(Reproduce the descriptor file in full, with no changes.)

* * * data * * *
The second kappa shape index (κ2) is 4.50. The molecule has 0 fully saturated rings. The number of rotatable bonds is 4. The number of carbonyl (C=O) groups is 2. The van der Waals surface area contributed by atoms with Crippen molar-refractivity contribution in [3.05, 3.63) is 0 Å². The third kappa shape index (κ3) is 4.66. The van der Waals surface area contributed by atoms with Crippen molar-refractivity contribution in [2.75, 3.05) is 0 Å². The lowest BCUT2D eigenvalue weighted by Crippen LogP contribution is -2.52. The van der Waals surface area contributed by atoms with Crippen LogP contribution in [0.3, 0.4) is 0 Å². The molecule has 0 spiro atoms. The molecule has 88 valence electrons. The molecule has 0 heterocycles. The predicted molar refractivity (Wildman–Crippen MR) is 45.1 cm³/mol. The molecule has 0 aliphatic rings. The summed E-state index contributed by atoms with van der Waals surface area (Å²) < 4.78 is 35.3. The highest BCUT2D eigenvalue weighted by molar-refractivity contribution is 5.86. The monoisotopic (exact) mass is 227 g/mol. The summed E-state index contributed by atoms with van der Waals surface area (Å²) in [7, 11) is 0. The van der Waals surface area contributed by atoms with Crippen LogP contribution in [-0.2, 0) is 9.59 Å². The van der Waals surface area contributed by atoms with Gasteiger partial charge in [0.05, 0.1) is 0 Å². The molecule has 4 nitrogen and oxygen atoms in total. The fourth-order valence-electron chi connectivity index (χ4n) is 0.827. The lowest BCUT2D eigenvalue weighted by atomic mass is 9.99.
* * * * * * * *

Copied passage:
The second kappa shape index (κ2) is 4.50. The molecule has 0 fully saturated rings. The number of rotatable bonds is 4. The number of carbonyl (C=O) groups is 2. The van der Waals surface area contributed by atoms with Crippen molar-refractivity contribution in [3.05, 3.63) is 0 Å². The third kappa shape index (κ3) is 4.66. The van der Waals surface area contributed by atoms with Crippen molar-refractivity contribution in [2.75, 3.05) is 0 Å². The lowest BCUT2D eigenvalue weighted by Crippen LogP contribution is -2.52. The van der Waals surface area contributed by atoms with Crippen LogP contribution in [0.3, 0.4) is 0 Å². The molecule has 0 spiro atoms. The molecule has 88 valence electrons. The molecule has 0 heterocycles. The predicted molar refractivity (Wildman–Crippen MR) is 45.1 cm³/mol. The molecule has 0 aliphatic rings. The summed E-state index contributed by atoms with van der Waals surface area (Å²) < 4.78 is 35.3. The highest BCUT2D eigenvalue weighted by molar-refractivity contribution is 5.86. The monoisotopic (exact) mass is 227 g/mol. The summed E-state index contributed by atoms with van der Waals surface area (Å²) in [7, 11) is 0. The van der Waals surface area contributed by atoms with Crippen LogP contribution in [-0.2, 0) is 9.59 Å². The van der Waals surface area contributed by atoms with Gasteiger partial charge in [0.05, 0.1) is 0 Å². The molecule has 4 nitrogen and oxygen atoms in total. The fourth-order valence-electron chi connectivity index (χ4n) is 0.827. The lowest BCUT2D eigenvalue weighted by atomic mass is 9.99.